Here’s the problem: Blogging takes time. Even bloggers complain that they don’t have time to blog.
Blogging also requires a leap of faith: If I write it, will anybody actually read it? And if they do, so what? Is it better to Twitter instead? Some Twitterers would argue that blogging is soooo 2007.
We killed an hour rooting around Atlanta TV websites looking for blogs. They were easy to find on WGCL’s site. They were difficult to find on WSB, WAGA and WXIA’s sites. One of the few reporters to post recently was WXIA anchor Jill Becker, who blogged about blogging:
” I haven’t been totally resistant to the new technology. I’m blogging right now—that’s something, right? But i have to wonder…are people still reading blogs? Is blogging quick enough, instant enough, gadgety enough? I wonder, almost fear, that I am technically illiterate. I want to (sort of) venture into the new forms of communication, but I’m fairly certain it will be with baby steps, one “tweet” at a time…. Would I get followers? Would anybody care?”
Here’s the problem: Not only does blogging take time, but there are other hurdles. The content has to be interesting enough to encourage the reader to return. And the posts have to be updated regularly. Otherwise, readers will forget about you.
This would help explain why Atlanta’s TV reporters have blogged rather poorly: Their jobs are too demanding. Every TV station has had blogs. WGCL is the latest station to engage in a blogging kick. Go to the “news” page of WGCL’s web site, and you’ll find the word “BLOGS” in all caps on the left toolbar. WGCL has set up WordPress blogs for some of its reporters.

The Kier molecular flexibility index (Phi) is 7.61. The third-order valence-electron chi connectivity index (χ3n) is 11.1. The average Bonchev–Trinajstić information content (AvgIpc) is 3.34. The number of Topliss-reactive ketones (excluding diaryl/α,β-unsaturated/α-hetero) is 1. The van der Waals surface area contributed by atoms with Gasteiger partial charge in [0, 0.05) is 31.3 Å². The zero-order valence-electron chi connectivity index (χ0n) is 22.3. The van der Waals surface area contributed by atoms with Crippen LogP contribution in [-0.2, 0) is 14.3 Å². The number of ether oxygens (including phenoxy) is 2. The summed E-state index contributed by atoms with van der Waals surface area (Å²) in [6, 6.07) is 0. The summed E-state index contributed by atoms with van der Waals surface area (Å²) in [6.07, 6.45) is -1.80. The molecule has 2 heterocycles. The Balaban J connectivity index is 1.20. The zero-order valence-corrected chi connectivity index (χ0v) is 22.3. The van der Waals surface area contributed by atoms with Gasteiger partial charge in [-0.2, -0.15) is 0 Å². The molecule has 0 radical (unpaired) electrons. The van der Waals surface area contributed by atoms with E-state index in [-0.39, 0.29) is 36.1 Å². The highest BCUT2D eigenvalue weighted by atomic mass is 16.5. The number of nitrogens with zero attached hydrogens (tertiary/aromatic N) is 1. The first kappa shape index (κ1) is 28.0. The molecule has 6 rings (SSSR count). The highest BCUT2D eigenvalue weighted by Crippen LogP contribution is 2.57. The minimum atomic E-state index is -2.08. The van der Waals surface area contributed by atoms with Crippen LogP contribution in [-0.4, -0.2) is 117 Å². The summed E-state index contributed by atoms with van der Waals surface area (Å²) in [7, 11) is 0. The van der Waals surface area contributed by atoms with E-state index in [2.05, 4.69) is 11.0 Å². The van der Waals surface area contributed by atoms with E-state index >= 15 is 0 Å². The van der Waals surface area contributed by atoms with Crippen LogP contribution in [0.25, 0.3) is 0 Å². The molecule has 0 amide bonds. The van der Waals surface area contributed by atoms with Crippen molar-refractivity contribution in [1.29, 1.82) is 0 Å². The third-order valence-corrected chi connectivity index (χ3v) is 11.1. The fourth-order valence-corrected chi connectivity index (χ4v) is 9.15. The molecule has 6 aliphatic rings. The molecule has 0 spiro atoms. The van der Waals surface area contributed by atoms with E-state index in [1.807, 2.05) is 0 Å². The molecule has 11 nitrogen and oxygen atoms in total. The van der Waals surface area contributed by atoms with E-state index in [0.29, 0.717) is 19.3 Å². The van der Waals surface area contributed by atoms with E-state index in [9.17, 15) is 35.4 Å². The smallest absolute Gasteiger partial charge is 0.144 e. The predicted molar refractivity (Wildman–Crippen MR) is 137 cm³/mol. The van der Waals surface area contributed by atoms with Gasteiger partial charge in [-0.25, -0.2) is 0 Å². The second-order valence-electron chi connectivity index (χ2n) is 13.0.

Some folks may find WGCL’s blogs compelling. Mostly, they’re not our cup of tea.
Stephany Fisher tends to write straight-up synopses of her health alert stories.
Adam Murphy challenges the gag reflex by posting photos of himself with celebrities.
Kim Fettig promotes charitable causes and good works. Though she overuses exclamation marks, Fettig doesn’t overwrite and may have the most readable blog on WGCL’s site. It’s faint praise, though.
Years ago, we remember reading a blog by Jeff Dore on WSB’s web site. Dore is one of Atlanta TV’s cleverest writers and coolest dudes. We recall thinking: “Wow. I wonder if WAGA would let me write a blog that honestly examines the TV news biz?” We never asked, because experience had taught us that such stuff wouldn’t have been appreciated by the folks who assign stories, negotiate contracts and send timesheets to the payroll department.
Regrettably, WSB no longer has a Jeff Dore blog. The only blog we can find on WSB’s site belongs to weather guy David Chandley. It’s about – weather.
WAGA has bloggers, but they rarely post. Karen Graham and Mark Hayes last posted in April. Dale Russell, who has been known to post interesting behind-the-scenes stuff about investigative reporting, hasn’t posted since Thanksgiving.
Even anchor Tom Haynes, who had devotedly blogged for viewer feedback on stories, has no blog linked to his bio. Maybe it’s gone away, or we’re just too dim to find it on WAGA’s site. (Update: Just found it here. It’s called the Fox News Edge blog. It’s not linked to Haynes’ bio, but it’s on WAGA’s home page.)
Curiously, WXIA’s blogs are next-to-impossible to find on their site (though, again, it may be due to our knuckleheadedness). This is puzzling, given WXIA’s devotion to melding its TV and web presence. It appears their reporters can contribute to a combined “news” blog, but nothing that distinguishes them individually. For example, Jaye Watson has blogged insightfully about coverage of difficult stories. Want to find Jaye Watson’s blog? Good luck.
Like we said: Blogs take time. WGCL’s bloggers will probably lose interest soon as the crush of work overtakes them. And seriously, does anybody really want to read this stuff anyway?